The statutes contain several alternative requirements depending on specific circumstances. As with all areas of law, there is significantly more nuance than can be addressed in a brief article. The foregoing information is provided as a general guideline, assuming a prime contractor performed work on a single family stand-alone residential property in Wisconsin.
The first and most important step to protecting the contractor's lien rights is to provide timely notice to the poperty owner. Notice of Lien Rights should be provided long before a payment problem arises, and, whether or not the contractor anticipates a problem, the Notice of Lien Rights should be included on every written contract and chould be provided to every customer up front.
The statutes require the notice to be provided by the contractor in the written contract, or, if there is no written contract, to be provided to the owner in writing within 10 days of the beginning of the work.
Notice of Lien Rights Must Include Specified Terms
The format for the Notice of Lien Rights is also specified by statute - the exact language provided in the statute should be included on every contract to ensure the first step in the lien process is in place.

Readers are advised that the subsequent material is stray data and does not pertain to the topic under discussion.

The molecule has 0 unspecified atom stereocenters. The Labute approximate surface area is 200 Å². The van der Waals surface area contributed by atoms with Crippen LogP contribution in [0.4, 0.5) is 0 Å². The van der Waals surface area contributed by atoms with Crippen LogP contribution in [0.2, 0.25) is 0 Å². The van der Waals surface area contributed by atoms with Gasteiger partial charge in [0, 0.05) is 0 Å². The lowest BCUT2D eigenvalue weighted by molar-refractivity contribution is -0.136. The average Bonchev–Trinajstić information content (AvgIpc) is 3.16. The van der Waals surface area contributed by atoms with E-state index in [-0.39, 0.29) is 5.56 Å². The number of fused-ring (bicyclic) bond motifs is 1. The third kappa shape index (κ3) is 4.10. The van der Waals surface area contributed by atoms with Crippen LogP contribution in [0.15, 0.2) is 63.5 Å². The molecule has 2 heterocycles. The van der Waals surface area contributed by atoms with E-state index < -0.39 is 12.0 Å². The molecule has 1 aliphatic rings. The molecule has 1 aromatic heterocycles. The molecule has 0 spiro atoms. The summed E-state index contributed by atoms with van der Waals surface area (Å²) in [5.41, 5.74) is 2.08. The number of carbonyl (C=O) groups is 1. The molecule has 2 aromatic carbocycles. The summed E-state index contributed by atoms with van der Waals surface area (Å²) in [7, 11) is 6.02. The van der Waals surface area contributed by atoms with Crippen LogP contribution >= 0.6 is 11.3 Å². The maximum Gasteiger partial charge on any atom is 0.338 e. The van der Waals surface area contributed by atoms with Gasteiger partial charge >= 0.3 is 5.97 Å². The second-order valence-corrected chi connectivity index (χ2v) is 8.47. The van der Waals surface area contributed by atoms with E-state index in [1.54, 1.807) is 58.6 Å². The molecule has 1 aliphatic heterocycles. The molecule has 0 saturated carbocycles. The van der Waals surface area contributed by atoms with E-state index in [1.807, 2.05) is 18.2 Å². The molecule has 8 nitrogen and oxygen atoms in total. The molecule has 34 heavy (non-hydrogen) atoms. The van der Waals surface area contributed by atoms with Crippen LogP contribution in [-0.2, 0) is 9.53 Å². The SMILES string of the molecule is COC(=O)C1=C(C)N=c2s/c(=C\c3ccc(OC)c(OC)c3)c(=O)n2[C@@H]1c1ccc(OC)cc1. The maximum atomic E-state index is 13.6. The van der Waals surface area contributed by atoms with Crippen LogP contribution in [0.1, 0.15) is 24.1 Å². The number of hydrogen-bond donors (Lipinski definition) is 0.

6 Months Minus 30 Days
The actual Claim for Lien must be filed with the County Court within 6 months of the last date that labor or materials were furnished on the job. That seems easy enough, but, a Notice of Intent to File a Lien must also be served on the owner - and that must be served at least 30 days before the filing of the lien.
So you must determine the last day of work or materials, look out 6 months as the absolute deadline for filing the lien, then 30 days prior to that as the absolute deadline for serving a Notice of Intent to File a Claim for Lien on the owner.
Notice of Rights - Notice of Intent - Claim with Clerk
The three crucial elements to validly filing a lien are the Notice of Lien Rights, the Notice of Intent to File a Claim for Lien and the actual filing of the Lien with the Clerk of Court. If any of these elements are missing or late, the lien is not valid, can not be foreclosed upon, and could lead to liability under a "slander of title" claim by the property owner.
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